Here is some advice from admissions officers.
This article is part of our latest Learning special report, which focuses on ways that remote learning will shape the future.
Choosing a college has long been a major decision. It can affect your career, your income, where you live, your friends and possibly your selection of a mate. The admissions process has always been time-consuming, complicated and frustrating. But today, during the Covid-19 pandemic, getting into college will be different and in some ways more difficult than ever.
In hopes of providing some guidance to students and their parents, I asked college admissions officers to offer advice about the process in the year of the Covid-19 pandemic. (Their comments have been edited and condensed.)
Elizabeth Johnson, provost of Post University, Waterbury, Conn.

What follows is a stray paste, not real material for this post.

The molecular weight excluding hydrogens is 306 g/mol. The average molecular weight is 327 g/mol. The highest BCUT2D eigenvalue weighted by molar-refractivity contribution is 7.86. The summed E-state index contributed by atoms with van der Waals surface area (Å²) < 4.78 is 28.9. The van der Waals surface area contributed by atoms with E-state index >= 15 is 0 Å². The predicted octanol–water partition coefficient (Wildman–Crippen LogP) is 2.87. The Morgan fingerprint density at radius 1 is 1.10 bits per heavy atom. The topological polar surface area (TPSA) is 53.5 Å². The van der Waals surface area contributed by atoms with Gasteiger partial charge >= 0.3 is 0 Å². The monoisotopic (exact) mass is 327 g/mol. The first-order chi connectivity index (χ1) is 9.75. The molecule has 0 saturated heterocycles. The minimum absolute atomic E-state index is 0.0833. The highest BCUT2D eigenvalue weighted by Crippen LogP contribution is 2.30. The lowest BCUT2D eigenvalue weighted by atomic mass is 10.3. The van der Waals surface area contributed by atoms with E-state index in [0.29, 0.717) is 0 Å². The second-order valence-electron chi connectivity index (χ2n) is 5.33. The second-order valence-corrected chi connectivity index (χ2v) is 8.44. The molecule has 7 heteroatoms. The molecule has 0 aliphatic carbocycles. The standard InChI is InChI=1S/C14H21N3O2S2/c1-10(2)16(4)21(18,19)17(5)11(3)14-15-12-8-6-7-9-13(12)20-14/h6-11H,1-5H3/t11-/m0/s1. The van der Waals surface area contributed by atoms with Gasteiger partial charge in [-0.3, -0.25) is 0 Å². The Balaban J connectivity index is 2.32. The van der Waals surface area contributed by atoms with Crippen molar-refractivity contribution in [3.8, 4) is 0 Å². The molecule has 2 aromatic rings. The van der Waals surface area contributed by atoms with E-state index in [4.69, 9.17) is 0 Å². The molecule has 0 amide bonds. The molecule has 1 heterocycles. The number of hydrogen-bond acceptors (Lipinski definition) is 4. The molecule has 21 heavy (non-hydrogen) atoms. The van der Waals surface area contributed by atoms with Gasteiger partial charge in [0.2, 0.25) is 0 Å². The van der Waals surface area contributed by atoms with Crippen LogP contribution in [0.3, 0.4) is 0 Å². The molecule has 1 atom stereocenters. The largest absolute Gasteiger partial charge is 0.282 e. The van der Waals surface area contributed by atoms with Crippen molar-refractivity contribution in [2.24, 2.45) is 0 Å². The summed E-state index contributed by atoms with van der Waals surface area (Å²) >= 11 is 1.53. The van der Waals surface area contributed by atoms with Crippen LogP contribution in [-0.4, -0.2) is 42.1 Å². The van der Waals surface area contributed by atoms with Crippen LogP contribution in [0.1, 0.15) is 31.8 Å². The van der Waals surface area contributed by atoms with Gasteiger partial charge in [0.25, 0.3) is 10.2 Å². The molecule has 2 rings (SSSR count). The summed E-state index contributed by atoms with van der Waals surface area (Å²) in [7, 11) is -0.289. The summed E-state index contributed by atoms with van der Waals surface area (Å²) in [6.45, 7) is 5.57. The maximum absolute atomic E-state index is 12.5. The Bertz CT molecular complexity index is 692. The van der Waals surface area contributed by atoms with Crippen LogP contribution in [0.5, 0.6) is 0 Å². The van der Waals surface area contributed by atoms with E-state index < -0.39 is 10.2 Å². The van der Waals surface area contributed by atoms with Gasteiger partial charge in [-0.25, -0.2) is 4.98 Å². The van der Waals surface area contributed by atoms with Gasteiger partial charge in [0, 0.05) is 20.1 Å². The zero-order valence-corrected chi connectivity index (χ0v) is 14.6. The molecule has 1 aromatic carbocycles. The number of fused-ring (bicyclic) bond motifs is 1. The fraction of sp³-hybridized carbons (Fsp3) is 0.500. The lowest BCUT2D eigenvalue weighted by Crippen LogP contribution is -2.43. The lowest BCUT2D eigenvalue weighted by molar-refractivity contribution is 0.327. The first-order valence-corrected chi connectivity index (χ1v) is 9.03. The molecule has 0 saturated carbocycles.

High school seniors should write the essay, even if it’s not required by their school of choice. The essay can highlight important aspects of their life that align with the preferred school’s mission or culture, offer a window into their plans for the future or provide context to borderline test scores or a semester with lower grades.
And it goes without saying that prospective students should plan to write the essay themselves to ensure it is authentic. Institutions will often ask follow-up questions in an interview based on what was shared in the essay. If there is doubt about the submission’s authorship, admissions teams may run the essay through plagiarism software to assess if it represents original work.
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